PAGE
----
Man who claimed George Floyd and Derek Chauvin "bumped heads" changes story
Editor's Note: This story and headline have been updated to reflect a new account from David Pinney, who previously said he worked with George Floyd and Derek Chauvin.
A man who worked at the same club with George Floyd and Derek Chauvin – and previously told CBS News the two had "bumped heads" – changed his story Wednesday, saying he had mistaken Floyd for another unnamed African-American employee.
David Pinney told CBS News he worked at the same club where Chauvin and Floyd were employed to provide part-time security. Chauvin is the former police officer who is charged in Floyd's death.
In an interview with CBS News, parts of which aired Tuesday, Pinney had described a tense relationship between Chauvin and a man who he said was Floyd, and said that the two knew each other "pretty well."
On Wednesday, Pinney told CBS News in an email he had confused Floyd with someone else: "There has been a mix up between George and another fellow co-worker," he wrote.
The club's former owner, Maya Santamaria, had connected Pinney with CBS News. "She specifically said she was unable to give detail information about George because she did not have a close relationship with him as I did," Pinney said in the email. He said that led to his mistake.
"I apologize for not doing my due diligence and placing you in a very uncomfortable situation," he wrote.
Pinney had also described Chauvin as "extremely aggressive within the club," a characterization he stands by.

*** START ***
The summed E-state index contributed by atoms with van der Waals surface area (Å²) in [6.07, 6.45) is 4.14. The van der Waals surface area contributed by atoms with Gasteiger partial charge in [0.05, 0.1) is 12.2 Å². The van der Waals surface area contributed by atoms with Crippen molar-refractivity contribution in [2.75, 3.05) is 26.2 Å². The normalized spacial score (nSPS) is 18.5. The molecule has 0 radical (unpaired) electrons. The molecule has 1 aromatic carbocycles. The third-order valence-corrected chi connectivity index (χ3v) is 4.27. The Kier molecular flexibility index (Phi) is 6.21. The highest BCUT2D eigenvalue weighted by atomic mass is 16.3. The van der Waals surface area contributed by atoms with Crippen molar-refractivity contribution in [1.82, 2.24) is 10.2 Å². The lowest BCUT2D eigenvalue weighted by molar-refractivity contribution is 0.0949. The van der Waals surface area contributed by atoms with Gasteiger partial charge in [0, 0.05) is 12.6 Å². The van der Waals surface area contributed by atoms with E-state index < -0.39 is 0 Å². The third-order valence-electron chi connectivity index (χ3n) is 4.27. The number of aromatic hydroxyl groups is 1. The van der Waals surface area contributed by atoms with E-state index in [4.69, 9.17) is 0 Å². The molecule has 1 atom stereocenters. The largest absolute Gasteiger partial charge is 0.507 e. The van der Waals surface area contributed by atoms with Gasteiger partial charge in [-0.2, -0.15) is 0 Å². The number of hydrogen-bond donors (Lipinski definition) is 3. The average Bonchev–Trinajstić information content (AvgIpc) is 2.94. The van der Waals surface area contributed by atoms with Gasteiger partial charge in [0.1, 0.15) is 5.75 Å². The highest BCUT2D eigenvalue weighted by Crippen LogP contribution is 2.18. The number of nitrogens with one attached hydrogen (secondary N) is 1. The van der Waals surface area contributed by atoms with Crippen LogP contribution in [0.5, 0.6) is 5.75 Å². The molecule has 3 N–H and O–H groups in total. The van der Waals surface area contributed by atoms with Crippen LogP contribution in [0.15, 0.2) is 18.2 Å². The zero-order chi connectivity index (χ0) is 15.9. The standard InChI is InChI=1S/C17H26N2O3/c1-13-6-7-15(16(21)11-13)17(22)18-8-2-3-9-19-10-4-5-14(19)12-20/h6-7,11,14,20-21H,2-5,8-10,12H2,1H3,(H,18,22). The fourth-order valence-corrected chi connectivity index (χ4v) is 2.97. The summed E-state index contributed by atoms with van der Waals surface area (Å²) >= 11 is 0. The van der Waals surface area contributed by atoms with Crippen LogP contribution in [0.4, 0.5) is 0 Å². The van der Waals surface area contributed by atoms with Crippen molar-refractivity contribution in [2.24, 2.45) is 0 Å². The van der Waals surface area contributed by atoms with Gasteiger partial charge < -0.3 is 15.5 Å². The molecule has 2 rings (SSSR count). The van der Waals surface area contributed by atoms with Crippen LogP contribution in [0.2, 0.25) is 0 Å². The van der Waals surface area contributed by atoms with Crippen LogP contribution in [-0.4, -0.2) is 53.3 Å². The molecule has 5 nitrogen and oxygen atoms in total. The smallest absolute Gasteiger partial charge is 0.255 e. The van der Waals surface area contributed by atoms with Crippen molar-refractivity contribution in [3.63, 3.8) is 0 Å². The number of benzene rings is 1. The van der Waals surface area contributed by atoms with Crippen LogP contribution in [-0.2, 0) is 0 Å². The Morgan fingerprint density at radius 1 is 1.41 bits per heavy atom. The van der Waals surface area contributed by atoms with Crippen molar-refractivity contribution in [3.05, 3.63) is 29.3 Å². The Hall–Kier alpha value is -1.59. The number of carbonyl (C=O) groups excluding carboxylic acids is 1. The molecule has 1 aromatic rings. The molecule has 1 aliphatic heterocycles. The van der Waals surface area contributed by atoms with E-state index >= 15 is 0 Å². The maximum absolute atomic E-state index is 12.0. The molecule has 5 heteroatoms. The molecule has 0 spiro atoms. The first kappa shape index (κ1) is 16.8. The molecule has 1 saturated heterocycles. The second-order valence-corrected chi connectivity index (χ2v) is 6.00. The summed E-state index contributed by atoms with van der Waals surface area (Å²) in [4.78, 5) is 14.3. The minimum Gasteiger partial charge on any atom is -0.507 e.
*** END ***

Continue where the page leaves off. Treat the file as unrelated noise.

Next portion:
On June 6, in a 50-minute-long videotaped interview with CBS News, Pinney described, in detail, several interactions he recalled between Floyd and Chauvin.
"Is there any doubt in your mind that Derek Chauvin knew George Floyd?" CBS News asked Pinney. "No. He knew him," Pinney said.
"How well did he know him?" CBS News asked. "I would say pretty well," Pinney replied.
"I knew George on a work basis," he said. "We were pretty close. When it came to our security positions, he was in charge and I worked directly below him as a security adviser."
Pinney said he worked with Floyd for about five or six months in late 2015 and early 2016.
Pinney originally described how he worked with Floyd to break up fights: "He was good at talking with people and establishing himself. He never had to put his hands on anybody. Usually his presence would stop people from having any type of competition with one another."
Pinney also said, "Our job, in a security position, was to hold the peace in the club and separate the guests if there was an issue. And honestly, we had very few issues when we worked together in the club."
He initially described a close bond: "It's a difference when you work side by side with somebody. Like, I see him like a brother...."
Pinney also described working with both men and said Floyd didn't want to interact with Chauvin because of Chauvin's aggressive behavior.
"…..he always showed aggression to, you know, George. So George, to keep it professional, George had me intervene and – interface with him instead of himself, just to be – just to get away from the conflict and keep it professional."
Pinney also said: "I can relate to George, how he felt. And I think that's what makes that personal bond between him and I, dealing with Derek."
CBS News has confirmed that as part of the investigation, investigators are looking at whether the two men knew each other, and if so, what the relationship was.
Santamaria told CBS News that investigators have asked her questions about the two men and whether there had been any disputes.
Chauvin has been charged with second-degree murder. The Floyd family says they believe what happened on May 25 was in part personal. Their lawyer has previously called for Chauvin to be charged with first-degree murder, "because we believe he knew who George Floyd was."
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